Finding the Right Boat for Living Aboard

A cabin cruiser tied up at a wharf
Appearances can mean little when it comes time to go boat shopping

Buying a boat is stressful and difficult the first time around even if you are not planning to become a liveaboard. When you factor in the requirements for your personal space and comfort, 24/7, year-round, it can seem an impossible task to find the right boat to buy to live on board.

The good news is that there are a lot of boats out there and that you don’t need to be in a rush to pick one of them up. There will always be another—you can wait as long as you like to find something that is the right fit for you.

Preparation is Key to Successful Boat Buying

While you are browsing, research and experience will be your friends. If you can charter a variety of boats to get a feel for how comfortable and livable each of them are—particularly of different classes—you can get a good sense of what the ultimate boat for you will look like.

Cultivate friends in the local boating community, if you have a local boating community; you’ll get some invitations sooner or later to spend some time on their boats, and, with the proper application of alcohol, you can get their unvarnished perspectives on what they love and hate about those boats. Those things may be things you could love and hate, too—think about them from your own perspective and incorporate the consideration into your boat-shopping routine.

It’s one thing to spend a few days or an evening on board, though, and quite another to live there. You’ll have to have an eye for the little things that will matter to you over the long term. Headroom is a good example. Almost any space is tolerable for short periods, but cracking your skull on light fixtures day in and day out will try any liveaboard’s patience. Storage space, cooking facilities, places to sit… these are all significant considerations for liveaboards.

Narrowing the Field By Thinking About Your Life on the Water

One of the first choices you will be confronted with is choosing sail versus power boats. Powerboats are often roomier, with a more boxy build that allows cabins to resemble conventional rooms. Sailboats tend to put more living space below the waterline and have fewer and smaller portholes and less light. Other than personal preference and the possibility that you may actually take the boat away from the dock now and then, powerboats tend to be the better choice for living aboard.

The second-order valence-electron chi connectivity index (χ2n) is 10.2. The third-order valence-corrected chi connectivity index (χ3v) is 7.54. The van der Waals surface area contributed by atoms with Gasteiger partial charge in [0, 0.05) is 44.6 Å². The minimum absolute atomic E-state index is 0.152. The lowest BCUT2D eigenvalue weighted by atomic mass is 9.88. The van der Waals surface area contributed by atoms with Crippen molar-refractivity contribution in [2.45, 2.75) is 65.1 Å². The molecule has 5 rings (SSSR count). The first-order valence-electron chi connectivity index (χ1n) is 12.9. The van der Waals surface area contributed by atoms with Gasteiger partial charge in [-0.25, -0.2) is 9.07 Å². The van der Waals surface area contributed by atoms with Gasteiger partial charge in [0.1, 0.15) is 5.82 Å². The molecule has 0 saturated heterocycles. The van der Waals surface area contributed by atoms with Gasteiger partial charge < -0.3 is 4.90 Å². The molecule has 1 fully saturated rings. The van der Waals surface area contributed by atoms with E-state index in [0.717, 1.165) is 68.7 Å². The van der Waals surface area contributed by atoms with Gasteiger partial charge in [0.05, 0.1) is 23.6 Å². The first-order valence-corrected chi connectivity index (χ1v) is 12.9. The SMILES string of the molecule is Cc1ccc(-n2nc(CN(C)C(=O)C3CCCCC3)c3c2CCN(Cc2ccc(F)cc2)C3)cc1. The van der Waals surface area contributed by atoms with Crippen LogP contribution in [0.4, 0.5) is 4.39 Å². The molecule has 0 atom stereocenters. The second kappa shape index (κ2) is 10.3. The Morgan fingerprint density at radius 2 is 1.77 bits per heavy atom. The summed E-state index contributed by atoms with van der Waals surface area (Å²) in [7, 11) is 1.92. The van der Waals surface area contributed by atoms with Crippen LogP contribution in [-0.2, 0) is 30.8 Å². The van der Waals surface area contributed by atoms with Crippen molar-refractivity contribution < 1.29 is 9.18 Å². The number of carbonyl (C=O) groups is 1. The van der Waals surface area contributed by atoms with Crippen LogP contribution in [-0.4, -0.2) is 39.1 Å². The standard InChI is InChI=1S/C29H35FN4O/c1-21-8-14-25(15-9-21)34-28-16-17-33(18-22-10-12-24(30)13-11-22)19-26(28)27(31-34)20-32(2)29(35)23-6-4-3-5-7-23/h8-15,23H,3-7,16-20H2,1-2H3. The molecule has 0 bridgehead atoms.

Each type has many different designs available, however, and you can find exceptions on both sides.

Size is the next important consideration and you might believe that bigger is always better, particularly considering that even the biggest boat is going to have less living space than the apartment or house you are moving out of. But bigger equals more expensive in the boating world and not just in terms of the initial cost. Moorage fees, taxes, maintenance costs… almost all are impacted directly or indirectly by the length of vessel you own.

The construction of the boat is another prime concern for liveaboards.

  • Wood hulls tend to be cheap, nautical-looking, and warmer and drier than their fiberglass or metal counterparts. But they also have many ongoing maintenance considerations and can be expensive to keep up.
  • Fiberglass is strong and lightweight and low-maintenance. It is susceptible to condensation and mildew, however.
  • Metal hulls are the strongest for the weight, but also can have special maintenance issues and attract condensation.

Where To Look For Boats

Finding boats for sale is rarely a challenge. Most larger vessels represented through brokerages will be listed on Yachtworld. Local listing sites like Craigslist, or regional websites like Three Sheets Northwest, are other venues to check.

The best deals, however, can be found simply by keeping an ear to the ground around marinas and marine service centers. Many boat owners are on the cusp of listing their boats from season to season. Marina managers, other boaters on the dock, and service technicians may know about great boats that haven’t actually been listed anywhere yet, but whose owners would be open to an offer. Marina bulletin boards and auctions can also pay dividends.

Wherever and however you find the ideal liveaboard boat, though, don’t neglect to have a complete survey performed on it by a professional surveyor before you close the deal. Every vessel has hidden secrets; some of them can be more expensive to fix than the selling price of the boat. It might still be worth your consideration, but make sure that consideration is fully informed!

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